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J Neurol. 2018 Jan;265(1):24-31. doi: 10.1007/s00415-017-8625-6. Epub 2017 Oct 12.

Blood lymphocyte subsets identify optimal responders to IFN-beta in MS.

Author information

1
Servicio de Inmunología, Hospital Universitario Ramón y Cajal, IRYCIS, Ctra. Colmenar km 9.100, 28034, Madrid, Spain.
2
Red Española de Esclerosis Múltiple (REEM), Fondo de Investigación Sanitaria, Instituto de Salud Carlos III, Ministerios de Economía y Competitividad, Madrid, Spain.
3
Servicio de Neurología, Hospital Universitario Ramón y Cajal, IRYCIS, Madrid, Spain.
4
Servicio de Neurología, Hospital Clínico San Carlos, IdISSC, Madrid, Spain.
5
Servei de Neurologia-Neuroimmunologia, Centre d'Esclerosi Múltiple de Catalunya, Vall d'Hebron Institut de Recerca, Hospital Universitari Vall d'Hebron, Barcelona, Spain.
6
Universitat Autònoma de Barcelona, Barcelona, Spain.
7
Servicio de Inmunología, Hospital Universitario Ramón y Cajal, IRYCIS, Ctra. Colmenar km 9.100, 28034, Madrid, Spain. luisamaria.villar@salud.madrid.org.
8
Red Española de Esclerosis Múltiple (REEM), Fondo de Investigación Sanitaria, Instituto de Salud Carlos III, Ministerios de Economía y Competitividad, Madrid, Spain. luisamaria.villar@salud.madrid.org.

Abstract

Response to interferon-beta (IFN-beta) treatment is heterogeneous in multiple sclerosis (MS). We aimed to search for biomarkers predicting no evidence of disease activity (NEDA) status upon IFN-beta treatment in MS. 119 patients with relapsing-remitting MS (RRMS) initiating IFN-beta treatment were included in the study, and followed prospectively for 2 years. Neutralizing antibodies (NAb) were explored in serum samples obtained after 6 and 12 months of IFN-beta treatment. Soluble cytokines and blood lymphocytes were studied in basal samples by ELISA and flow cytometry, respectively. 9% of patients developed NAb. These antibodies were more frequent in patients receiving IFN-beta 1b than in those treated subcutaneous (p = 0.008) or intramuscular (p < 0.0001) IFN-beta 1a. No patient showing NAb remained NEDA during follow-up. Basal immunological variables are also associated with patient response. Percentages below 3% of CD19 + CD5 + cells (AUC 0.74, CI 0.63-0.84; OR 10.68, CI 3.55-32.15, p < 0.0001; Likelihood ratio 4.28) or above 2.6% of CD8 + perforin + T cells (AUC 0.79, CI 0.63-0.96; OR 6.11, CI 2.0-18.6, p = 0.0009; Likelihood ratio 5.47) increased the probability of achieving NEDA status during treatment. Basal blood immune cell subsets contribute to identify MS patients with a high probability of showing an optimal response to IFN-beta.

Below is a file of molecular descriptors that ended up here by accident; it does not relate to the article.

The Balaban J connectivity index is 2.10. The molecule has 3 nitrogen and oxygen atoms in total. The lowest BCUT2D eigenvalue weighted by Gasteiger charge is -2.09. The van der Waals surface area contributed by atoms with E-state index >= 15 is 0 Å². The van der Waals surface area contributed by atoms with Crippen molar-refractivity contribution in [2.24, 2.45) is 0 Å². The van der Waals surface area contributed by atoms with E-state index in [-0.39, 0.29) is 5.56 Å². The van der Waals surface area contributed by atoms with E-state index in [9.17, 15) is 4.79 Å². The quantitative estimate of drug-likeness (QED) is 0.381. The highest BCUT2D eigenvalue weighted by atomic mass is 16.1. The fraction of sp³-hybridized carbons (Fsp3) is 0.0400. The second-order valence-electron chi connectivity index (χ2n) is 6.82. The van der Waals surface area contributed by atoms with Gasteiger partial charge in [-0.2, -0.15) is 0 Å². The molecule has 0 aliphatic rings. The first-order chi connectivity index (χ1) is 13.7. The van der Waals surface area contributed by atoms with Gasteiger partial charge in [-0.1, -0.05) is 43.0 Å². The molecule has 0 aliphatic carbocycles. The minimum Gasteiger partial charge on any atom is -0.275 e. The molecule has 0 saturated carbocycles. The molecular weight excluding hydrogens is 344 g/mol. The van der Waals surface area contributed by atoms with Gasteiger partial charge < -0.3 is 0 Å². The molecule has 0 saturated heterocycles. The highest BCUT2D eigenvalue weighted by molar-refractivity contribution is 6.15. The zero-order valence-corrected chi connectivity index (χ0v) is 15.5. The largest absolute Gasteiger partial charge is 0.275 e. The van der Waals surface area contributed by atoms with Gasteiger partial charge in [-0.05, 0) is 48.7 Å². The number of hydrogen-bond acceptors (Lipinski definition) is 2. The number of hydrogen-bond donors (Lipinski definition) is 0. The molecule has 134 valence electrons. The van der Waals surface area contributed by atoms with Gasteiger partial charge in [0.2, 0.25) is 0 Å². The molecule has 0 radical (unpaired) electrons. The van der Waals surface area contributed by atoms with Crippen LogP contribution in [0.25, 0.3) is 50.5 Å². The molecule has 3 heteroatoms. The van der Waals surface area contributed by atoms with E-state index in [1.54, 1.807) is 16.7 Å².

KEYWORDS:

Biomarkers; Demyelinating diseases; Lymphocytes; Multiple sclerosis

PMID:
29027004
DOI:
10.1007/s00415-017-8625-6
[Indexed for MEDLINE]

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